Hiking is a wonderful way to immerse yourself in the outdoors. Transported by your own two feet and carrying only what you need for the day on your back, you can discover the beauty of nature at whatever pace you’re comfortable with. And, with a little planning and preparation, it’s an activity that almost anyone can do.
If you’ve dreamed of hiking, but have yet to try it, it’s time to get out there. Just follow these steps:
- Find a hiking partner
- Choose a hike
- Gear up
- If you have friends who hike, ask them to take you on a trek. Most people are happy to share their expertise, let you borrow gear and introduce newbies to their favourite trails.
- If you don’t know any hikers, many cities and towns have hiking clubs that regularly plan outings. You can find hiking classes, outings and events.
Hiking alone: Experiencing the outdoors by yourself can give you a sense of freedom and adventure that are hard to find elsewhere. But it can also be intimidating and lonely at times. If you’re new to hiking, we recommend finding a companion to keep you company. That person will also be there to lend a hand if you happen to get hurt. If going alone really is your only option, then start out with short trips to popular hiking destinations and make sure someone always knows where you’re going and how long you plan to be gone.
There are several easy ways to find a hiking trail that will meet your needs:
- Guidebooks and websites are great resources because you can get all the stats you need: trail difficulty, distance, elevation gain, directions, water sources, trail features and whether dogs are allowed. Websites often display recent trip reports that may give you a sense for what current trail conditions are like.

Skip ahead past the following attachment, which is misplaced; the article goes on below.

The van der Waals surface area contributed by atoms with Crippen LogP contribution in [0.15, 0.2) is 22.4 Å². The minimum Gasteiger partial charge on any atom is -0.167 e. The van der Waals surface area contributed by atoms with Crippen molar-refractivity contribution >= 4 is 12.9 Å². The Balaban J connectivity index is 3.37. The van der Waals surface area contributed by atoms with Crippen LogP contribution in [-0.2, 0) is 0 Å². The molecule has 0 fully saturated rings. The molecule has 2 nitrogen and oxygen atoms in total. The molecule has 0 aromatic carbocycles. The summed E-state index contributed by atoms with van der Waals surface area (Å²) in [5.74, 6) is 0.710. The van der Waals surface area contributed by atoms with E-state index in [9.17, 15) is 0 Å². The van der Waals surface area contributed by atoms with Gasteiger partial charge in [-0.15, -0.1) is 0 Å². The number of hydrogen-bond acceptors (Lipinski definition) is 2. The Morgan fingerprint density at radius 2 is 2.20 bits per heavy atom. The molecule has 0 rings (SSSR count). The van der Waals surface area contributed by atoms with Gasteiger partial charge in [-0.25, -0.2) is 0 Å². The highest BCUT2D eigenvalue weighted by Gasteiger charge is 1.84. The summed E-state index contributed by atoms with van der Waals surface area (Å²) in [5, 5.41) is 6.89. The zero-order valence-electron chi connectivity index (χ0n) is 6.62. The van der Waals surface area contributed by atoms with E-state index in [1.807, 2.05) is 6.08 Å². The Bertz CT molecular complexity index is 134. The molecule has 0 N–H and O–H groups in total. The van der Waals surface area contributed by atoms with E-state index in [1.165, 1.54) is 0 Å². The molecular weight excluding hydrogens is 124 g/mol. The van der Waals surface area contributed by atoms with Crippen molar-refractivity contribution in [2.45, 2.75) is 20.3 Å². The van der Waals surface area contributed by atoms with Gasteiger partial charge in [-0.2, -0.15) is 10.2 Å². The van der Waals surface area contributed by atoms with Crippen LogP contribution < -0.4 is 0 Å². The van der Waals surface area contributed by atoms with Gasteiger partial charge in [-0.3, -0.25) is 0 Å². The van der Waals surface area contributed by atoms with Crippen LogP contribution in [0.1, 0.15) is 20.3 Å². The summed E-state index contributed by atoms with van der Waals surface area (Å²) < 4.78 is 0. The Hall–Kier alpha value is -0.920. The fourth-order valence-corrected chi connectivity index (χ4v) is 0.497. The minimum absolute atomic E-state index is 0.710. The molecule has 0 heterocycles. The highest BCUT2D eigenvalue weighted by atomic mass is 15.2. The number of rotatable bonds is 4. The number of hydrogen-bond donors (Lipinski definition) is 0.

- Word of mouth: If you have friends who like to hike, ask them to suggest some locations for you.
- Talk to locals: Contact a local hiking organization in the area where you want to hike. Hiking organisation typically has up-to-date trail conditions and is skilled at suggesting hikes for all skill levels.
Tips for Choosing a Hiking Route
Before you start your search for the perfect hike, it’s helpful to think through a few things, such as:
- How much time you have: Do you have a couple hours or a full day? The amount of time you have can determine where you go. Don’t forget to factor in how long it takes to get to and from the trailhead.
- Your fitness level: Honestly assess what kind of shape you’re in. You want to have an enjoyable time out there rather than suffering through a long, strenuous hike that you’re not prepared for. If you’re not in the shape of your life, don’t be dismayed: There are hikes for everyone.
- Distance: Think about how many miles and hours you’re comfortable hiking. An average walking pace is about 3 mph, but your hiking pace may be slower than that depending on terrain, elevation gain and how much weight you’re carrying on your back.
- Time of year and weather: Some trails won’t be accessible in early spring because they’re covered in snow. If it’s fall and the sun is setting earlier, plan accordingly so you’re not caught out after dark unexpectedly. Always check the weather forecast before heading out so you can dress and pack appropriately.
- Logistics: Certain hikes require a bit more planning. For instance, if you end up doing a hike that starts and finishes at different places, you’ll need to shuttle cars to your start and end points.·The Ten Essentials